A close associate of mine is the amateur radio frequency coordinator for the state of Vermont. He's responsible for coordinating repeater frequencies in conjuction with his counterparts in other states (and Candada) as necessary.

In general all licensed radio users are required to meet certain requirements WRT not interfering with other licensed users so while they fight over bandwidth there is also necessarily some cooperation, especially on the local level, b/c most frequencies above 30mhz do not typically propagate very far (except during solar cycle maximae, like we're in now; 10m is open!)

None of this really has anything to do with the fact that an industry shill is sitting in "the big chair".

Re:Regulatory capture (1)

spiffmastercow (1001386) | about 10 months ago | (#45282625)

I can't speak for the earlier poster, but standards could be set at the federal level and regulated at state level. So yes, I do think that could be done.

Because states *love* implementing federal standards, as the Obamacare rollout clearly shows.

Re:Regulatory capture (1)

khallow (566160) | about 10 months ago | (#45282731)

Because states *love* implementing federal standards, as the Obamacare rollout clearly shows.

And if that aspect of Obamacare hadn't been found unconstitutional, those states would be implementing that particular "standard" at considerable expense.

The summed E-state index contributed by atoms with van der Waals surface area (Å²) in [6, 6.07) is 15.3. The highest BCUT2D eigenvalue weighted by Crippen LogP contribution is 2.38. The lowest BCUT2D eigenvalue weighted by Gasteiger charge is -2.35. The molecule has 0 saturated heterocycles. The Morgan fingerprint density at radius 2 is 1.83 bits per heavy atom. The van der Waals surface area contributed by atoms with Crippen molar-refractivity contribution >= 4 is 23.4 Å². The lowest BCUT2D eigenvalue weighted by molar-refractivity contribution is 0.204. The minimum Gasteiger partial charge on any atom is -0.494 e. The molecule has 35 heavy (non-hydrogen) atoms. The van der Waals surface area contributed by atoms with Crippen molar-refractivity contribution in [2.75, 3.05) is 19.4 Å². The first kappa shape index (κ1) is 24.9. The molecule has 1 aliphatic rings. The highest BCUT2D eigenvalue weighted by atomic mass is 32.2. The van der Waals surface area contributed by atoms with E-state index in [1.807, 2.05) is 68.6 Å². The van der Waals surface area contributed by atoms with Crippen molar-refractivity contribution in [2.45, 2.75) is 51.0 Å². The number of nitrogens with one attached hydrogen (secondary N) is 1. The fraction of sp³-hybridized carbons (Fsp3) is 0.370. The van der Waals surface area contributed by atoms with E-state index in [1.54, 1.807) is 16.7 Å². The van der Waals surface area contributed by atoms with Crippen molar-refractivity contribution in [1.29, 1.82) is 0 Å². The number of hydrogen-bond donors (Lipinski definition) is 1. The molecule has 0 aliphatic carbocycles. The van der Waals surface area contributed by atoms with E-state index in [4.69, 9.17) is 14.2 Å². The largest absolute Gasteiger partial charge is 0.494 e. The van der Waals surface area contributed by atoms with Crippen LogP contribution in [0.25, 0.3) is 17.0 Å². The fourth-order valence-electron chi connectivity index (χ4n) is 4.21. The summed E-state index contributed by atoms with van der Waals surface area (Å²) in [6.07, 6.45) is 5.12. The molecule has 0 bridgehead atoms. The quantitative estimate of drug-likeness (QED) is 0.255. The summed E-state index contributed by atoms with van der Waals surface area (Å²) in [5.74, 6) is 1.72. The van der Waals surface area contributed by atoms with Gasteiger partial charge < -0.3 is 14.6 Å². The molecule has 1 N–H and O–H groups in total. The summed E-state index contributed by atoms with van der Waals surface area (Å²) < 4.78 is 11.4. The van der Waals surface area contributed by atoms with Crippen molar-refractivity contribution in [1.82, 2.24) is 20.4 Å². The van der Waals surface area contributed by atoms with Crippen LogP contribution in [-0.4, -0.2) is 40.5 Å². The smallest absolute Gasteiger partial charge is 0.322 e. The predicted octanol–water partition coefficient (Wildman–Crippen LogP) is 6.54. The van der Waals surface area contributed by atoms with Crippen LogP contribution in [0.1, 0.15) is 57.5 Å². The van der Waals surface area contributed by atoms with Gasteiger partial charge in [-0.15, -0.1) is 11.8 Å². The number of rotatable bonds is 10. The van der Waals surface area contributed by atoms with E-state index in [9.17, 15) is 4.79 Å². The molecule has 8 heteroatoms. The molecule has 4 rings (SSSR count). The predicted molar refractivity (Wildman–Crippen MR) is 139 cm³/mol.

But OTOH implementing standards for radio frequency use is a valid exercise of the Commerce clause and thus it doesn't matter if those states like it or not.

Re:Regulatory capture (2)

phantomfive (622387) | about 10 months ago | (#45282331)

The FCC we have now isn't very good, so I'm open to exploring alternatives.

Re:Regulatory capture (1)

i kan reed (749298) | about 10 months ago | (#45282607)

Yes, but EM radiation doesn't respect state borders. It doesn't matter how hard you wish for the theory to work, the practice demands a broader scope. It's part of why broadcasts were one of the first things [europa.eu] the EU started regulating when Europe started economically uniting.

Being opposed to censorship because "public airwaves" is a weak concept is fine. Thinking you can just ditch the structure because your political philosophy says you can is, well, silly.

Re:Regulatory capture (1)

phantomfive (622387) | about 10 months ago | (#45282955)

Thinking you can just ditch the structure because your political philosophy says you can is, well, silly.

Just as silly as closing your mind to alternatives because......I don't know why you are closing your mind.